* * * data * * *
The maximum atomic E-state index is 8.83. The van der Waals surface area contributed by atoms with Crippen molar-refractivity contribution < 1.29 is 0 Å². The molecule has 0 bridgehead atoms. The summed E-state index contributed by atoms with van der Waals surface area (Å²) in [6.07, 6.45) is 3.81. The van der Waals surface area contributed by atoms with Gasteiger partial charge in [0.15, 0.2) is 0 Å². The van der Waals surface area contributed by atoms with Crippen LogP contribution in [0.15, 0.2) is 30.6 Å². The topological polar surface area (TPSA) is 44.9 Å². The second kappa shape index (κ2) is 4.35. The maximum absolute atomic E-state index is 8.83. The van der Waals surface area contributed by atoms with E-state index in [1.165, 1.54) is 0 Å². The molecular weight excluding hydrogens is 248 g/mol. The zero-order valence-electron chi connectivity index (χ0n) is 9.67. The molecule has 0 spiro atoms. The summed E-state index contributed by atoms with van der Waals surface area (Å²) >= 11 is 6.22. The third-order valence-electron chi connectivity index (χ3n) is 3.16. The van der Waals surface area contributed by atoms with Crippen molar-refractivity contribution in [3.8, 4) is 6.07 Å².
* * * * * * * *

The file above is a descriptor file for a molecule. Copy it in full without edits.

The maximum atomic E-state index is 8.83. The van der Waals surface area contributed by atoms with Crippen molar-refractivity contribution < 1.29 is 0 Å². The molecule has 0 bridgehead atoms. The summed E-state index contributed by atoms with van der Waals surface area (Å²) in [6.07, 6.45) is 3.81. The van der Waals surface area contributed by atoms with Gasteiger partial charge in [0.15, 0.2) is 0 Å². The van der Waals surface area contributed by atoms with Crippen LogP contribution in [0.15, 0.2) is 30.6 Å². The topological polar surface area (TPSA) is 44.9 Å². The second kappa shape index (κ2) is 4.35. The maximum absolute atomic E-state index is 8.83. The van der Waals surface area contributed by atoms with E-state index in [1.165, 1.54) is 0 Å². The molecular weight excluding hydrogens is 248 g/mol. The zero-order valence-electron chi connectivity index (χ0n) is 9.67. The molecule has 0 spiro atoms. The summed E-state index contributed by atoms with van der Waals surface area (Å²) >= 11 is 6.22. The third-order valence-electron chi connectivity index (χ3n) is 3.16. The van der Waals surface area contributed by atoms with Crippen molar-refractivity contribution in [3.8, 4) is 6.07 Å².